"Already done, sir," JARVIS said. "I've taken the liberty of performing an X-ray scan, and I see that your first metatarsal is fractured."
"Huh, that's never happened before," Tony said. "Ice?"
"Ice," JARVIS agreed. "And then a doctor when we get back."
"Do I have to?" Tony asked.
"Yes," everyone else said, in almost perfect unison.
When they got to the tower, Steve cleaned himself and cleaned his uniform, and then went to his room and pulled out his sketchbook. He drew Bucky on the jet, one hand buried in his own dark hair, the other smoothing wayward strands back from his face. Bucky's eyes were open, his gaze focused out the window at the deep blue sky. Steve hesitated, and then wrote, "I like your hair," at the bottom of the picture.
He sat with it for a minute, but there was still an itching feeling under his skin, buzzing through his palms. He got his pencils back out and started on a new page.
He drew Bucky in the middle of fighting. Action scenes had always been harder for him, but he tried to capture Bucky's brutality and power, how beautiful it was. Bucky didn't fight the way he used to, not the scrapping fistfights of their youth or the hard-edged, fearful battles from the war. Now Bucky fought like a force of nature, like he would never die. He fought, and Steve didn't have the words for it. Steve drew Bucky's serrated knife flipping in midair as Bucky leaned forward with his gun, face intent. On the bottom he wrote, "I like the way you fight."
He drew Bucky sitting in a circle with the other Avengers, holding his ham and cheese pastry in his metal hand, smiling at Sam while Sam cleaned ash off his wings and scowled in concentration. At the bottom of the picture, Steve wrote, "I like that you choose to fight for a good reason, every time. I like that you choose to fight with me."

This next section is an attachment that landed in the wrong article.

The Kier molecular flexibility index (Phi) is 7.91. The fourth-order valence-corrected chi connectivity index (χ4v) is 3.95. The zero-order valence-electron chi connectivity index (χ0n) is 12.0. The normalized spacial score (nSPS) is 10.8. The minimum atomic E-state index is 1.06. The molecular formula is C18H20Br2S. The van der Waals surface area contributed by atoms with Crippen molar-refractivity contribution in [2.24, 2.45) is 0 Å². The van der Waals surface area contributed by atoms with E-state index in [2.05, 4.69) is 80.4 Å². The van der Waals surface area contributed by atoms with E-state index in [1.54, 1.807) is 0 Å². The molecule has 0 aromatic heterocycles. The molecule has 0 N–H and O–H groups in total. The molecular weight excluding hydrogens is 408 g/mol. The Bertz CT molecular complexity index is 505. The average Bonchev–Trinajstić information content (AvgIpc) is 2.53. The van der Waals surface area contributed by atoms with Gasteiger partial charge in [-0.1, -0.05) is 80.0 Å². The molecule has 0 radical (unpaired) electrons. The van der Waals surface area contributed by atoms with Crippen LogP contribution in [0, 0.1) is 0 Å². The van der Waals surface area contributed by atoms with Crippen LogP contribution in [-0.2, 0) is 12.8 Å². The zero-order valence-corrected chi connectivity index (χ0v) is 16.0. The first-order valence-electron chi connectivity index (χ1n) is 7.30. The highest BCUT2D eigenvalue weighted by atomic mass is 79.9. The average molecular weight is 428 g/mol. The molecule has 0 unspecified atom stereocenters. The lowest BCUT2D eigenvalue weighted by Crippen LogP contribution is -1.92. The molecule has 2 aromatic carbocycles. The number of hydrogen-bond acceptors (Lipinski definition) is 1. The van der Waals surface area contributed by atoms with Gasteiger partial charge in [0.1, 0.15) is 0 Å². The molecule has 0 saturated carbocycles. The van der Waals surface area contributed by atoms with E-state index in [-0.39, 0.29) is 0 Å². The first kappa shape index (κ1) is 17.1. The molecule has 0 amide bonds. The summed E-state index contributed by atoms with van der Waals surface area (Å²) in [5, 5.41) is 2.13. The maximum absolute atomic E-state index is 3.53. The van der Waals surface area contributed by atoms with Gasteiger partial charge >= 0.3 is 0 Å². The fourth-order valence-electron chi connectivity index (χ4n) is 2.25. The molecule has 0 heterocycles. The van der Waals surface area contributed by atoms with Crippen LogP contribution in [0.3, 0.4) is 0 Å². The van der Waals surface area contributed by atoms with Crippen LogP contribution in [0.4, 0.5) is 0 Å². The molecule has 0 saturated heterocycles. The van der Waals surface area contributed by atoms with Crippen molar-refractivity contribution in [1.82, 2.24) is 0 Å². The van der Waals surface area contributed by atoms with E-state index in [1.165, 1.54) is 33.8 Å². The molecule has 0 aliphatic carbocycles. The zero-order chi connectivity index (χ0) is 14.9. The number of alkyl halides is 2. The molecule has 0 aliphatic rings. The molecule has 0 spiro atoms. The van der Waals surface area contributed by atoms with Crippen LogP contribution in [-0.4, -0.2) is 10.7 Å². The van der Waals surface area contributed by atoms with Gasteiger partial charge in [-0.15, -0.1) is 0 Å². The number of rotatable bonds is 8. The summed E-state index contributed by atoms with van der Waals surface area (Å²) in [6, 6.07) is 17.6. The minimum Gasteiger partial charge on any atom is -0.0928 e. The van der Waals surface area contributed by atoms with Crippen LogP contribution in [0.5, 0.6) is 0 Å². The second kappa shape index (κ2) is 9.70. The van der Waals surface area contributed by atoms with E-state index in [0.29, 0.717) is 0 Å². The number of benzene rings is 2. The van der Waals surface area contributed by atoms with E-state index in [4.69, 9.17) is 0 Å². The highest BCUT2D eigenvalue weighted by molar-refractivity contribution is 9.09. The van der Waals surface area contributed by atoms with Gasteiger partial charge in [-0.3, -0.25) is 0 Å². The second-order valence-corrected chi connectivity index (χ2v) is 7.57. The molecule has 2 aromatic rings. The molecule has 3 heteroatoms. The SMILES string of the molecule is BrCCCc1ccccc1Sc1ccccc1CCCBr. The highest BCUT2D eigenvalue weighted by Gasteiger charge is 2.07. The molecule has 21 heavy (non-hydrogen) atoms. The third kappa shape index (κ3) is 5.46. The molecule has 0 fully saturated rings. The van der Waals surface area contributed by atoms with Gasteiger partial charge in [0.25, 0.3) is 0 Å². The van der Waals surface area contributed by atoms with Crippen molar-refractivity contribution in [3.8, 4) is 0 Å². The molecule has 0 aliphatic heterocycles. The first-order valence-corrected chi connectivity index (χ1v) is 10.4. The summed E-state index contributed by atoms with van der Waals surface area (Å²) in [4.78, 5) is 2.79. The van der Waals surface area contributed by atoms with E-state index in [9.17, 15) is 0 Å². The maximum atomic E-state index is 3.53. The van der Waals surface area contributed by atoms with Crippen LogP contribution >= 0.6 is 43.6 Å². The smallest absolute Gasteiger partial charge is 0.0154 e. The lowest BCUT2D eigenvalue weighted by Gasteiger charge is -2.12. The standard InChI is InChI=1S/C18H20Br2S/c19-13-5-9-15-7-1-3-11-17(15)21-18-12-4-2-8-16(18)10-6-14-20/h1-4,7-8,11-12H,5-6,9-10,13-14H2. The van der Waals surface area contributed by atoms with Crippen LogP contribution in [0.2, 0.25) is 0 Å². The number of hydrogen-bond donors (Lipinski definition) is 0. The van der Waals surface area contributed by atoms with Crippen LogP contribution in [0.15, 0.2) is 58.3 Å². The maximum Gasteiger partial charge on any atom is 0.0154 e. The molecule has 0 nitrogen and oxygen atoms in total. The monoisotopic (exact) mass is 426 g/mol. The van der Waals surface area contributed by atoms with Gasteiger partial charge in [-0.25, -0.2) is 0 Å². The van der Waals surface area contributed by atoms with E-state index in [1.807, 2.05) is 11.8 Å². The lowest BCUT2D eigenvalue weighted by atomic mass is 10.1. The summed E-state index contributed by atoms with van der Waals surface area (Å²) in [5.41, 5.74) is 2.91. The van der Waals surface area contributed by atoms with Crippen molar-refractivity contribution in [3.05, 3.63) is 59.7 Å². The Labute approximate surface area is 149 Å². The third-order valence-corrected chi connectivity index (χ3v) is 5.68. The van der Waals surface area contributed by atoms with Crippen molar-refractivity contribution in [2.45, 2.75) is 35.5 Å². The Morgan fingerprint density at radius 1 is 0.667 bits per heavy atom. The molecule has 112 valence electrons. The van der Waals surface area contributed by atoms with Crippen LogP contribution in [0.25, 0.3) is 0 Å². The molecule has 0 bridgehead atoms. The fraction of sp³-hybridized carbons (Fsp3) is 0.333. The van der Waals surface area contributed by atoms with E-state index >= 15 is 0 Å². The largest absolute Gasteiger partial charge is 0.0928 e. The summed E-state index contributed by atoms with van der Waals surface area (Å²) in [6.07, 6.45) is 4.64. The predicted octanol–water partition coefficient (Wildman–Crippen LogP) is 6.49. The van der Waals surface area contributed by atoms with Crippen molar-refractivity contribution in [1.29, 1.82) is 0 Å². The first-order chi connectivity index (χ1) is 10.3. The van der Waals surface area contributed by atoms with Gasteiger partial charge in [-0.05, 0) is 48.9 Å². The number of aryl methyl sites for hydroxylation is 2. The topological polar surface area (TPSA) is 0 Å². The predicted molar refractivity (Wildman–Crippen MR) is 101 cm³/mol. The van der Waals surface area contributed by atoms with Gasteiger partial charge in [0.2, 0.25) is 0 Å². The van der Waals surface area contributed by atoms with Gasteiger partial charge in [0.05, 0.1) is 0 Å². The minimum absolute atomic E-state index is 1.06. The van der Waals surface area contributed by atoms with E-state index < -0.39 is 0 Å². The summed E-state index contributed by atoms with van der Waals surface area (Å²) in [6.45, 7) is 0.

He laid all three out in front of him on the bedspread. Put on paper like that, it was almost too vulnerable. He picked them up to throw them away, and then remembered Bucky saying, 'They don't know what I lost. You do.' He couldn't throw them away, not if Bucky still thought like that.
But he couldn't give them to Bucky, either. It was too much. He put the pictures in his bedside table, instead. Then he went out to the living room to have his evening time with Bucky.
That night Steve was woken by the sound of screams. He rushed down the hall and into Bucky's room before he was completely awake. It was that half-sleepiness that had him opening the bedroom door so hard it slammed back against the wall, a sure mistake. At the sound, Bucky shot upright in the bed, pulled out a gun, and fired it at Steve's face. Steve dodged just in time.
"Bucky, it's me!" Steve yelled, from out in the hallway. "You had a nightmare. It's me, you're safe, you can put the gun down."
"Steve?" Bucky said, sounding lost.
"I'm going to come in now," Steve said, "Can I come in?"
Steve heard the small click of the gun safety catch being toggled, and a rustle as Bucky shoved it back under his pillow. Bucky said, "Tony's gonna be mad."